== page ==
Scientific management is based on the idea that workers should be treated as “resources” that companies can invest in to get the most productivity out of them. This approach can lead to feelings of demoralization among workers, who are seen as replaceable cogs in the machine.
The most obvious disadvantage is that it is extremely time-consuming to maintain detailed records on each worker’s performance, especially considering the number of different jobs that must be tracked. This may lead to neglecting other duties or an increase in errors made by workers who are overworked, which could lead to a decline in quality control.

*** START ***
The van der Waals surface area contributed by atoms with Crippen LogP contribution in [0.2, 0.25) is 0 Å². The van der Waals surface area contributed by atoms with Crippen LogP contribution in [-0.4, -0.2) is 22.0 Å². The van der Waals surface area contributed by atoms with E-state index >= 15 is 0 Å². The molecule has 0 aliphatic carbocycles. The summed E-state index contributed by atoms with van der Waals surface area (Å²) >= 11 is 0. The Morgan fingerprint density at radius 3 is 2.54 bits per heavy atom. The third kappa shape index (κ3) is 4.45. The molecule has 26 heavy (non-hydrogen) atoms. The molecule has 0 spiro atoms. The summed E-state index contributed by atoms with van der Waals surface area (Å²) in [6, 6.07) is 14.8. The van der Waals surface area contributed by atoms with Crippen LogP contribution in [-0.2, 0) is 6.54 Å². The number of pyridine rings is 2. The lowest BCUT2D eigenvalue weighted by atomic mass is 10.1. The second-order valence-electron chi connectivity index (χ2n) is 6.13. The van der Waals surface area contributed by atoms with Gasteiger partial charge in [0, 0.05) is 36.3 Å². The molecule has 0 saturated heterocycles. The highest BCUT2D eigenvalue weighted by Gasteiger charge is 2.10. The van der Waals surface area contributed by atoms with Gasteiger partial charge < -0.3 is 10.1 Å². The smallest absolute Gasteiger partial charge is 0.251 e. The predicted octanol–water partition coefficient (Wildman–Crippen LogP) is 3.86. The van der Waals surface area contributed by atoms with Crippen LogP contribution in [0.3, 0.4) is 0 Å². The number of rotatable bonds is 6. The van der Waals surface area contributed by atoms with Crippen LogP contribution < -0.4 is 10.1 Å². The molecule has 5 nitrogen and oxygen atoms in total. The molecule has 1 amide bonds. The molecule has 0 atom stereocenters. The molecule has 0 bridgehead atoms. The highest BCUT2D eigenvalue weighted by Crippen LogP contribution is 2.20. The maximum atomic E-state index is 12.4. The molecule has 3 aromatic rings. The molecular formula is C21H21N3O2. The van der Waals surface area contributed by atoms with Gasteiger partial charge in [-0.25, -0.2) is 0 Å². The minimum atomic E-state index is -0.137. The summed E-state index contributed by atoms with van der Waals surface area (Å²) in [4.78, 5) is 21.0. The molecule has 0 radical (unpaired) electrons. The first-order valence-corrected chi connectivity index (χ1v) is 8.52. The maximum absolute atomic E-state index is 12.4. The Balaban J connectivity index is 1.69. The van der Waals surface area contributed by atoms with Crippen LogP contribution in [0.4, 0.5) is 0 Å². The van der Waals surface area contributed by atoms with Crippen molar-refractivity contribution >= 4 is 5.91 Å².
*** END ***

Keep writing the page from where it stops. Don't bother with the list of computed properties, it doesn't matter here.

Another disadvantage is that many people will find it difficult to accept the idea of being treated like machines and having their work measured in such a way; they will feel they are being judged unfairly or judged based on factors beyond their control (such as the weather). This could lead to lower morale among workers or even sabotage of machines by disgruntled employees who don’t want their hard work evaluated by machines instead of people.
A final disadvantage is that implementing this system can be very costly because it requires measuring every aspect of employee performance and maintaining detailed records documenting each worker’s productivity.